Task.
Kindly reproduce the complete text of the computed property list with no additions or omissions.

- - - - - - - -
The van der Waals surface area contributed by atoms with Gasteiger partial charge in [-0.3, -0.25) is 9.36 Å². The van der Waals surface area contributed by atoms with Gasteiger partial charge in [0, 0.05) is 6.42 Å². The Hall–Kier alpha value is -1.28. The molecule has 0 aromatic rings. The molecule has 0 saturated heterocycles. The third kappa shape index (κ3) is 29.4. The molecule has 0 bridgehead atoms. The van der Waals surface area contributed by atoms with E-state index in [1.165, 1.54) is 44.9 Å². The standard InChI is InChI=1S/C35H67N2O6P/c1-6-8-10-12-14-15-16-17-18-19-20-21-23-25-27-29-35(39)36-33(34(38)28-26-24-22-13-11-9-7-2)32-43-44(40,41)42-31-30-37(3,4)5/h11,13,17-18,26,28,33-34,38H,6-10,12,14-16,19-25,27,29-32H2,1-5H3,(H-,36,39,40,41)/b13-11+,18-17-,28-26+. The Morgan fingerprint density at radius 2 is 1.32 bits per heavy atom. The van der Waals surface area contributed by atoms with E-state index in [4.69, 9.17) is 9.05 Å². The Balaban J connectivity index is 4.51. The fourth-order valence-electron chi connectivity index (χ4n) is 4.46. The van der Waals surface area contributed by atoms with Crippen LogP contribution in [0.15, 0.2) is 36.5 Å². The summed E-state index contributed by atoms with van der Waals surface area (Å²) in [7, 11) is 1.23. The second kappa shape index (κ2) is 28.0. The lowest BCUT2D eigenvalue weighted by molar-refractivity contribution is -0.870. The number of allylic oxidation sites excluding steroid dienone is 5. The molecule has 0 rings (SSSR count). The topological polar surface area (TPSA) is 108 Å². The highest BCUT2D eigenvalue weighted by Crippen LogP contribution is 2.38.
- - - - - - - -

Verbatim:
The van der Waals surface area contributed by atoms with Gasteiger partial charge in [-0.3, -0.25) is 9.36 Å². The van der Waals surface area contributed by atoms with Gasteiger partial charge in [0, 0.05) is 6.42 Å². The Hall–Kier alpha value is -1.28. The molecule has 0 aromatic rings. The molecule has 0 saturated heterocycles. The third kappa shape index (κ3) is 29.4. The molecule has 0 bridgehead atoms. The van der Waals surface area contributed by atoms with E-state index in [1.165, 1.54) is 44.9 Å². The standard InChI is InChI=1S/C35H67N2O6P/c1-6-8-10-12-14-15-16-17-18-19-20-21-23-25-27-29-35(39)36-33(34(38)28-26-24-22-13-11-9-7-2)32-43-44(40,41)42-31-30-37(3,4)5/h11,13,17-18,26,28,33-34,38H,6-10,12,14-16,19-25,27,29-32H2,1-5H3,(H-,36,39,40,41)/b13-11+,18-17-,28-26+. The Morgan fingerprint density at radius 2 is 1.32 bits per heavy atom. The van der Waals surface area contributed by atoms with E-state index in [4.69, 9.17) is 9.05 Å². The Balaban J connectivity index is 4.51. The fourth-order valence-electron chi connectivity index (χ4n) is 4.46. The van der Waals surface area contributed by atoms with Crippen LogP contribution in [0.15, 0.2) is 36.5 Å². The summed E-state index contributed by atoms with van der Waals surface area (Å²) in [7, 11) is 1.23. The second kappa shape index (κ2) is 28.0. The lowest BCUT2D eigenvalue weighted by molar-refractivity contribution is -0.870. The number of allylic oxidation sites excluding steroid dienone is 5. The molecule has 0 rings (SSSR count). The topological polar surface area (TPSA) is 108 Å². The highest BCUT2D eigenvalue weighted by Crippen LogP contribution is 2.38.